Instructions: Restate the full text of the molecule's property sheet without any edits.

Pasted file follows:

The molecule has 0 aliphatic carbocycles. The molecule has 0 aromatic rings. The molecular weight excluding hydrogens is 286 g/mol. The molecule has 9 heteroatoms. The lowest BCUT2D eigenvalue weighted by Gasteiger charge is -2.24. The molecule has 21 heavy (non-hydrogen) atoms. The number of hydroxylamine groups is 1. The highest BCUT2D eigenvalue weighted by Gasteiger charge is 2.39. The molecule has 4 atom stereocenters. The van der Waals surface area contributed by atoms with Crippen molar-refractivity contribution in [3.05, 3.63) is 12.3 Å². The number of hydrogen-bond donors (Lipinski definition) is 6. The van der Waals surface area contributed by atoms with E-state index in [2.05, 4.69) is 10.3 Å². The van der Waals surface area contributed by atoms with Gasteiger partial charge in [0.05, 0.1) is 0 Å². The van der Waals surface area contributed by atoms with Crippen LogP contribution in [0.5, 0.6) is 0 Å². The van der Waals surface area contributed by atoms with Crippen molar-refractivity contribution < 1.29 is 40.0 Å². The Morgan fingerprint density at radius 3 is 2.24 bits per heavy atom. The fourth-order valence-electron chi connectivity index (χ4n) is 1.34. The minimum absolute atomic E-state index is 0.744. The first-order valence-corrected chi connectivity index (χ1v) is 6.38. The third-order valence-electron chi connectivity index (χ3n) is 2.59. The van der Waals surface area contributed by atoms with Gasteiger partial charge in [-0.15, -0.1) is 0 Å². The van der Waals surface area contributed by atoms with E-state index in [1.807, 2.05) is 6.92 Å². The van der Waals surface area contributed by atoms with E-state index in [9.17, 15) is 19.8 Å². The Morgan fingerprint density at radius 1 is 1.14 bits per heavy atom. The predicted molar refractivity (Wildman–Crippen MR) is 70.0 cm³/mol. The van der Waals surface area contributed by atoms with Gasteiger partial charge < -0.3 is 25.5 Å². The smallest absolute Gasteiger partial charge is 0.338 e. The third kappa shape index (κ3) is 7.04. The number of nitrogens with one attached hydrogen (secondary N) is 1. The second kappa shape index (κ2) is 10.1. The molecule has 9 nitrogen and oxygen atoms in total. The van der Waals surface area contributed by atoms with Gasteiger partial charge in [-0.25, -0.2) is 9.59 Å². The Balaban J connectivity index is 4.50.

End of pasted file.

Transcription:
The molecule has 0 aliphatic carbocycles. The molecule has 0 aromatic rings. The molecular weight excluding hydrogens is 286 g/mol. The molecule has 9 heteroatoms. The lowest BCUT2D eigenvalue weighted by Gasteiger charge is -2.24. The molecule has 21 heavy (non-hydrogen) atoms. The number of hydroxylamine groups is 1. The highest BCUT2D eigenvalue weighted by Gasteiger charge is 2.39. The molecule has 4 atom stereocenters. The van der Waals surface area contributed by atoms with Crippen molar-refractivity contribution in [3.05, 3.63) is 12.3 Å². The number of hydrogen-bond donors (Lipinski definition) is 6. The van der Waals surface area contributed by atoms with E-state index in [2.05, 4.69) is 10.3 Å². The van der Waals surface area contributed by atoms with Gasteiger partial charge in [0.05, 0.1) is 0 Å². The van der Waals surface area contributed by atoms with Crippen LogP contribution in [0.5, 0.6) is 0 Å². The van der Waals surface area contributed by atoms with Crippen molar-refractivity contribution < 1.29 is 40.0 Å². The Morgan fingerprint density at radius 3 is 2.24 bits per heavy atom. The fourth-order valence-electron chi connectivity index (χ4n) is 1.34. The minimum absolute atomic E-state index is 0.744. The first-order valence-corrected chi connectivity index (χ1v) is 6.38. The third-order valence-electron chi connectivity index (χ3n) is 2.59. The van der Waals surface area contributed by atoms with Gasteiger partial charge in [-0.15, -0.1) is 0 Å². The van der Waals surface area contributed by atoms with E-state index in [1.807, 2.05) is 6.92 Å². The van der Waals surface area contributed by atoms with E-state index in [9.17, 15) is 19.8 Å². The Morgan fingerprint density at radius 1 is 1.14 bits per heavy atom. The predicted molar refractivity (Wildman–Crippen MR) is 70.0 cm³/mol. The van der Waals surface area contributed by atoms with Gasteiger partial charge < -0.3 is 25.5 Å². The smallest absolute Gasteiger partial charge is 0.338 e. The third kappa shape index (κ3) is 7.04. The number of nitrogens with one attached hydrogen (secondary N) is 1. The second kappa shape index (κ2) is 10.1. The molecule has 9 nitrogen and oxygen atoms in total. The van der Waals surface area contributed by atoms with Gasteiger partial charge in [-0.25, -0.2) is 9.59 Å². The Balaban J connectivity index is 4.50.